New to motogp.com?Register here
I’m finding it hard to type with one hand because I’m being honest and have the other hand above my head. Come on; keep your hand down if at the start of the MotoGP season last year you expected Andrea Dovizioso to be challenging for the Championship going into that last Valencia round.
Highlights: Dovizioso wins duel to the line with Marquez
Like me, you expected the charming Mr. Steady Italian to be picking up a few podiums, even poles, plus at the best a win or two on the factory Desmosedici Ducati. After all, some people thought he was lucky to even keep that Ducati ride ahead of his very different team-mate Andrea Iannone. His new team-mate, amid a blaze of publicity, was Jorge Lorenzo. There had been no real hint of the truly extraordinary 18-round adventure that lay ahead.
Of course, Dovi has always been quick, growing up mini-bike racing on those infamous kart tracks that dot the Adriatic coast of Italy. You don’t win the 125 World title while still a teenager and finish runner-up in the 250 title chase before switching to MotoGP without oozing racing talent. But, was he good enough to join the greats at the very pinnacle of the sport?
Early indications pointed to an impressive MotoGP career, but a world title challenger? Perhaps not. He won the damp British Grand Prix at Donington Park in 2009 for the Repsol Honda team but it was not until the penultimate 2016 round in the pouring Malaysian rain he secured that second win. In between he had done a great job for the Tech 3 Yamaha satellite team before joining the ailing Ducati outfit in 2013. He was the ideal person to start restoring the fortunes for that passionate Italian factory that had really lost their way after the halcyon days of Casey Stoner. They were ready to challenge for the world title once again at the start of 2017 when three-time MotoGP World Champion Lorenzo arrived to spearhead their challenge. Or, that’s what we all thought.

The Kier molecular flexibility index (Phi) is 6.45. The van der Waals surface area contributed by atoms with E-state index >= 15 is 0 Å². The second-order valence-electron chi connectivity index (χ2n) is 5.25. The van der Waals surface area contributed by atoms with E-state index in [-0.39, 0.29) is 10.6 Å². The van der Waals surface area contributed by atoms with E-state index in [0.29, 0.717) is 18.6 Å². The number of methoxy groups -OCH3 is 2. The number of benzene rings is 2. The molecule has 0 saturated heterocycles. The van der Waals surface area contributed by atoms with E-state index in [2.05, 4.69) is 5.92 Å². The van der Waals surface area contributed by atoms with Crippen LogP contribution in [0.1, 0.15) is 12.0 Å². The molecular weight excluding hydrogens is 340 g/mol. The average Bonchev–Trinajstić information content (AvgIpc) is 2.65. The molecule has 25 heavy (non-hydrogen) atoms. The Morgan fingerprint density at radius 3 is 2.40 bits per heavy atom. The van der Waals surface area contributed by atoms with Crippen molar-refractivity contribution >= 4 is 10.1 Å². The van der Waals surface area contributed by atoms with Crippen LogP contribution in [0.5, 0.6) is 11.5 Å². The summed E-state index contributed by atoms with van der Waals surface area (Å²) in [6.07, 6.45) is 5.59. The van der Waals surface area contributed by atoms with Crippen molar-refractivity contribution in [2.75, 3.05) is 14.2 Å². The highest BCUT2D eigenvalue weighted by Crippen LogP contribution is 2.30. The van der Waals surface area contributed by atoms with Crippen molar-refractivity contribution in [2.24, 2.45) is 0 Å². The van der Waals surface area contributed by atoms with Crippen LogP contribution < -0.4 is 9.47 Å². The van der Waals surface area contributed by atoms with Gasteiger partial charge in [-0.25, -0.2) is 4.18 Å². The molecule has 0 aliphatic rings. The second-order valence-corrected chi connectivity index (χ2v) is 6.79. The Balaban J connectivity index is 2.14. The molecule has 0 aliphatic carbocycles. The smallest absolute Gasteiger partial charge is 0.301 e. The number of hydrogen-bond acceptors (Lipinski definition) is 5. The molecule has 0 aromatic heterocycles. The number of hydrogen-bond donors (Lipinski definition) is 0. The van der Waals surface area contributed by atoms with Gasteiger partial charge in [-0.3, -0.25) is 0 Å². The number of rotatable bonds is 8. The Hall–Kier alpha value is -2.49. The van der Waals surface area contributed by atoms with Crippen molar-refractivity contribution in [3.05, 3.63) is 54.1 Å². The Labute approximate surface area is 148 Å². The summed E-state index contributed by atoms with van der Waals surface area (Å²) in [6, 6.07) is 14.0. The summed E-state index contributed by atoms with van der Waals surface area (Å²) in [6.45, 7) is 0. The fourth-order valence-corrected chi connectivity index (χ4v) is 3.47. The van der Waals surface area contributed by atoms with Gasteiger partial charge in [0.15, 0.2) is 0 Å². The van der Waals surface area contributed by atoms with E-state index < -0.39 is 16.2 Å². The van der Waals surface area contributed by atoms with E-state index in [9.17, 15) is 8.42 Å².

So what happened to a rider that was always going to be remembered as the really nice guy? Off the track, friendly, honest and accommodating. Perhaps that was the view we also had of him on the track. We could not have been more mistaken. While Lorenzo struggled, Dovi just grabbed the opportunity to show a level of raw aggression and sheer confidence his rivals and Marc Marquez in particular had never witnessed before. He was quite happy to meet the World Champion head-to-head in epic final bend confrontations. Those wins over the Spaniard in Austria and Japan showcased the fact he had taken that giant step from Grand Grix winner to serious Championship contender. It’s a step that few make.
Typing is getting easier with both hands on the keyboard after witnessing Dovi destroy Marquez once again in Qatar last week. I will not make the same mistake again.
Mr. Steady? I don’t think so.
Who did Dovi think would fight for victory ? (Not Marquez…)
Dovi is ready and more than capable.
3 months ago
3 months ago